Maybe it was the excitement of the end of a century, but folks seemed eager to rush the end of 2000. Shopping malls and even municipal light poles were blurring the seasons more than usual. Early last fall, I saw a store display with Santa surrounded by glowing Jack-o-Lanterns.
I know there is no hard and fast rule (and certainly no law) governing when it is appropriate to put up decorations for each season, but how much further can we stretch it? If the current trend continues, I expect some year soon that we will be bobbing for Easter eggs in the fall and grilling stuffed turkey on the Fourth of July. There oughta be a law!
Or are there already too many laws? Even though Congress probably would never enact a law forbidding the appearance of Santa Claus before the first frost, legislatures are not above trying to regulate just about every other aspect of our lives. As we inaugurate a new president and the next Congress takes its seats, the legislative hopper is guaranteed to be filled with proposed bills to encourage, curtail, and otherwise regulate the use of technology in the workplace.
Whether it’s the season to be jolly or folks are dancing around the Maypole (do they still do that?), the use of computers and other electronic devices in the schoolhouse is a major source of controversy. But, like so many other aspects of our new high-tech century (to paraphrase Shakespeare’s Cassius), “the fault, dear Brutus, lies not in our laws, but in ourselves.”
If your school district has tried to develop a policy to manage the use of computers and the internet, one of the toughest issues you faced is how much regulation is needed, especially when it comes to the use of school facilities by employees. Perhaps the first and most important advice this columnist can offer from a legal perspective is that this is not a new problem. It has been with us from the first day a telephone was installed and a teacher used it to call home to check on a sick child. Some schools ignored these “family emergencies,” while others put in pay phones. It got more serious when photocopiers were introduced, and making copies of tax returns and other personal documents became another “silent perk.”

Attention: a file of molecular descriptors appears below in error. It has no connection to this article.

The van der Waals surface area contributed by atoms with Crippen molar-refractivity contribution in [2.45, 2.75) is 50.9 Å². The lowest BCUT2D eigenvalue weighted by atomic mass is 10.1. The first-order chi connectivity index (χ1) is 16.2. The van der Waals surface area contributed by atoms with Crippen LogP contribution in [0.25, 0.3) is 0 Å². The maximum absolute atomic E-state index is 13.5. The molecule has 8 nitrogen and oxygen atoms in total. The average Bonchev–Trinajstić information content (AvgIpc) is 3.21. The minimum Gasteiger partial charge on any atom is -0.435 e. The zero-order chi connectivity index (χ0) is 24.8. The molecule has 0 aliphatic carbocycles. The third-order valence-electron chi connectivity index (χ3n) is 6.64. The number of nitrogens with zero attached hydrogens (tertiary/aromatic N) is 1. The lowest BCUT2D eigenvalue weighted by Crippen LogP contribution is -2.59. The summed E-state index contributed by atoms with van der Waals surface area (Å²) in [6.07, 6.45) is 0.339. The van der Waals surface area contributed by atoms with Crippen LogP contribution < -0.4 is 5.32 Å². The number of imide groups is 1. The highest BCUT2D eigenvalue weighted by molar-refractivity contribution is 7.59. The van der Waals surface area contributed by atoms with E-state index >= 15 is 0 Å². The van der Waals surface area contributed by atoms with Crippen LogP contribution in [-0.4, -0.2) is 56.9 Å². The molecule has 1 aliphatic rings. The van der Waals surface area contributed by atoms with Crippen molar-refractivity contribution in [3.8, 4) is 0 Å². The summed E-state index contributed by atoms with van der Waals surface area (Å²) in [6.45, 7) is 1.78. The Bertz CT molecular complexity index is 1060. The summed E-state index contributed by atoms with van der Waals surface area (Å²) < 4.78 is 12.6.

There are really four ways to approach regulating personal use of school-owned electronics. The first is a blanket zero-tolerance policy of “no personal use.” This means no eMail from the spouse or kids and no use of the T-1 bandwidth internet connection to download games or recipes. The opposite end of the spectrum is no policy at all. Both of these approaches have the advantage of unambiguous guidance. The light is either red or green.
But, picture the busy intersection where traffic lights use these options, and the wisdom of having some additional guidance is apparent. The “no personal use” is easy to explain but requires monitoring and enforcement procedures that can strain your budget and employee relations. On the other hand, the “no policy” policy is tough, even among professionals. Deciding each situation on a case-by-case basis with no policy guidance can lead to everything from accusations of favoritism to lawsuits.
The “yellow light” options are both “reasonable use” policies. The first is a policy that seems inviting but actually may be the worst option. The idea is simple: Adopt a “no use” policy, but tolerate reasonable violations. The gray area here is too much for either managers or staff to handle. The only real guidance comes from the employee who goes too far on the wrong day and gets selected to be an “example.” How many of us really want anecdotal guidelines based on random discipline? Well, maybe the lawyers who earn big fees on cases like this…
The best option may be a different compromise. This policy allows reasonable personal use of school-based computers (eMail, internet, scanners, printers, and other tools), but makes it clear that “unreasonable” use will not be tolerated. This is often less difficult to enforce, because it is easier to get employees to agree about limits if they feel they are being treated like adults or professionals. Monitoring can be periodic (such as checking internet usage logs once a month, rather than daily) and can be more directly related to performance of other duties without raising the specter of discrimination. In other words, poor performance invites scrutiny in many areas, including how much non-work activity is taking place on the job.
Striking a balance between reliance on personal ethics and reliance on strict guidelines will be a lot easier if you involve all the players in defining the boundaries. In addition, because the most important implementation tool is a clear understanding of the guidelines, be sure that written guidelines avoid legalese and undefined technical terms. Finally, don’t define the technology too narrowly … you never know what gadgets will turn up next year to test the limits of both your rules and personal ethics.